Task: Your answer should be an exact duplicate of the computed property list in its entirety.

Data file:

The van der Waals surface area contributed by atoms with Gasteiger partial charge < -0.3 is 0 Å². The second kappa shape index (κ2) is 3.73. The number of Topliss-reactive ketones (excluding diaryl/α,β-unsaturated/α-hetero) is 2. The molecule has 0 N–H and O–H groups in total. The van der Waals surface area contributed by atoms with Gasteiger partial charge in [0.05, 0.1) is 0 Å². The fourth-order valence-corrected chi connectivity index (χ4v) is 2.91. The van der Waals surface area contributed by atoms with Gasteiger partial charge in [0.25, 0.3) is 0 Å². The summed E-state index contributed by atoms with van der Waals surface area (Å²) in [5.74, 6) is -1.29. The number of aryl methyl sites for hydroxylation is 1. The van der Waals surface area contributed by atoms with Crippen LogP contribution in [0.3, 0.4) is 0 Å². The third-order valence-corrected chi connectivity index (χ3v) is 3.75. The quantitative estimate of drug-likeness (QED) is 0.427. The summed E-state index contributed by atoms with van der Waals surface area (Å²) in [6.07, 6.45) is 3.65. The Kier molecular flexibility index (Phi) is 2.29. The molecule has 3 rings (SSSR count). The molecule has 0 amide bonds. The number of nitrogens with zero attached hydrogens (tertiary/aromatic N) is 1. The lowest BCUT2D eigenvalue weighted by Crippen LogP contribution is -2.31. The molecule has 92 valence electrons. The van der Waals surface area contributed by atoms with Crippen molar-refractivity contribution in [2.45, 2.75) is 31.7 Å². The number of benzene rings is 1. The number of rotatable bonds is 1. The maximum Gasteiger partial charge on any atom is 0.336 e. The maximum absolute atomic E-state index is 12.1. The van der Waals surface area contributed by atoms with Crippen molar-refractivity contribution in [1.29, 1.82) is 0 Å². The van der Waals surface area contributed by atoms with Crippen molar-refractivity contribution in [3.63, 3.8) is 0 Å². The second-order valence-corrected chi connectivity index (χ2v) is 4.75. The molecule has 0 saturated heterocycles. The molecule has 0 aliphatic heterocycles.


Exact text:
The van der Waals surface area contributed by atoms with Gasteiger partial charge < -0.3 is 0 Å². The second kappa shape index (κ2) is 3.73. The number of Topliss-reactive ketones (excluding diaryl/α,β-unsaturated/α-hetero) is 2. The molecule has 0 N–H and O–H groups in total. The van der Waals surface area contributed by atoms with Gasteiger partial charge in [0.05, 0.1) is 0 Å². The fourth-order valence-corrected chi connectivity index (χ4v) is 2.91. The van der Waals surface area contributed by atoms with Gasteiger partial charge in [0.25, 0.3) is 0 Å². The summed E-state index contributed by atoms with van der Waals surface area (Å²) in [5.74, 6) is -1.29. The number of aryl methyl sites for hydroxylation is 1. The van der Waals surface area contributed by atoms with Crippen LogP contribution in [0.3, 0.4) is 0 Å². The third-order valence-corrected chi connectivity index (χ3v) is 3.75. The quantitative estimate of drug-likeness (QED) is 0.427. The summed E-state index contributed by atoms with van der Waals surface area (Å²) in [6.07, 6.45) is 3.65. The Kier molecular flexibility index (Phi) is 2.29. The molecule has 3 rings (SSSR count). The molecule has 0 amide bonds. The number of nitrogens with zero attached hydrogens (tertiary/aromatic N) is 1. The lowest BCUT2D eigenvalue weighted by Crippen LogP contribution is -2.31. The molecule has 92 valence electrons. The van der Waals surface area contributed by atoms with Crippen molar-refractivity contribution in [2.45, 2.75) is 31.7 Å². The number of benzene rings is 1. The number of rotatable bonds is 1. The maximum Gasteiger partial charge on any atom is 0.336 e. The maximum absolute atomic E-state index is 12.1. The van der Waals surface area contributed by atoms with Crippen molar-refractivity contribution in [1.29, 1.82) is 0 Å². The van der Waals surface area contributed by atoms with Crippen molar-refractivity contribution in [3.63, 3.8) is 0 Å². The second-order valence-corrected chi connectivity index (χ2v) is 4.75. The molecule has 0 saturated heterocycles. The molecule has 0 aliphatic heterocycles.